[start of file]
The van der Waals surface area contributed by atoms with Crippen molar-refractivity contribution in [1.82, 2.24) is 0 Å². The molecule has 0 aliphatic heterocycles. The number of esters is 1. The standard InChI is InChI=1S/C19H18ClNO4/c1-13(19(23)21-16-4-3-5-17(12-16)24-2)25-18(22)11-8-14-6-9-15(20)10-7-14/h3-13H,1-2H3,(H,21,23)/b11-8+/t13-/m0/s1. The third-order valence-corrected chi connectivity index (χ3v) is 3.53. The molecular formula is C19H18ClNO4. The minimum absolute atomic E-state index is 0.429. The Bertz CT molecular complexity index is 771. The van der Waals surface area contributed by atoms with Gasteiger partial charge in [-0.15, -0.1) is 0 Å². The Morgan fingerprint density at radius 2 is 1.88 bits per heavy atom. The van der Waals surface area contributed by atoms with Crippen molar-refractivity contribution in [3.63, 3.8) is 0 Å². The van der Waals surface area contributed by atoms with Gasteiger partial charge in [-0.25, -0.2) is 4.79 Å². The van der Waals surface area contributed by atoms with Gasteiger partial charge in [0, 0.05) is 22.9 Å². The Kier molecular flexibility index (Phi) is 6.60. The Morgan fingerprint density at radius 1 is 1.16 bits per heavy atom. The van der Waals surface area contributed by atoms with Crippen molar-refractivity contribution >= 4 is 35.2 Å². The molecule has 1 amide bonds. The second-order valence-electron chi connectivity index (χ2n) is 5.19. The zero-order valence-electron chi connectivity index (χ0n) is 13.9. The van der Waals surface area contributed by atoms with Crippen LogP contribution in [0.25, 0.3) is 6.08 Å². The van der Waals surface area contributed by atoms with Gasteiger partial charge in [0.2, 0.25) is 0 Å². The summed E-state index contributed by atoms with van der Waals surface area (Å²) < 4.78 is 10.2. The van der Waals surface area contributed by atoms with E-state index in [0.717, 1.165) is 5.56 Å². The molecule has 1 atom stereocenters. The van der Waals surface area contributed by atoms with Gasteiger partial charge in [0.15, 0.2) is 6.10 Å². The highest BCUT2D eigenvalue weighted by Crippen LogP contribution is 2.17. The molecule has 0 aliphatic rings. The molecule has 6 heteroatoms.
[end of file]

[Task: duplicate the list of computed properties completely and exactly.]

The van der Waals surface area contributed by atoms with Crippen molar-refractivity contribution in [1.82, 2.24) is 0 Å². The molecule has 0 aliphatic heterocycles. The number of esters is 1. The standard InChI is InChI=1S/C19H18ClNO4/c1-13(19(23)21-16-4-3-5-17(12-16)24-2)25-18(22)11-8-14-6-9-15(20)10-7-14/h3-13H,1-2H3,(H,21,23)/b11-8+/t13-/m0/s1. The third-order valence-corrected chi connectivity index (χ3v) is 3.53. The molecular formula is C19H18ClNO4. The minimum absolute atomic E-state index is 0.429. The Bertz CT molecular complexity index is 771. The van der Waals surface area contributed by atoms with Gasteiger partial charge in [-0.15, -0.1) is 0 Å². The Morgan fingerprint density at radius 2 is 1.88 bits per heavy atom. The van der Waals surface area contributed by atoms with Crippen molar-refractivity contribution in [3.63, 3.8) is 0 Å². The van der Waals surface area contributed by atoms with Gasteiger partial charge in [-0.25, -0.2) is 4.79 Å². The van der Waals surface area contributed by atoms with Gasteiger partial charge in [0, 0.05) is 22.9 Å². The Kier molecular flexibility index (Phi) is 6.60. The Morgan fingerprint density at radius 1 is 1.16 bits per heavy atom. The van der Waals surface area contributed by atoms with Crippen molar-refractivity contribution >= 4 is 35.2 Å². The molecule has 1 amide bonds. The second-order valence-electron chi connectivity index (χ2n) is 5.19. The zero-order valence-electron chi connectivity index (χ0n) is 13.9. The van der Waals surface area contributed by atoms with Crippen LogP contribution in [0.25, 0.3) is 6.08 Å². The van der Waals surface area contributed by atoms with Gasteiger partial charge in [0.2, 0.25) is 0 Å². The summed E-state index contributed by atoms with van der Waals surface area (Å²) < 4.78 is 10.2. The van der Waals surface area contributed by atoms with E-state index in [0.717, 1.165) is 5.56 Å². The molecule has 1 atom stereocenters. The van der Waals surface area contributed by atoms with Gasteiger partial charge in [0.15, 0.2) is 6.10 Å². The highest BCUT2D eigenvalue weighted by Crippen LogP contribution is 2.17. The molecule has 0 aliphatic rings. The molecule has 6 heteroatoms.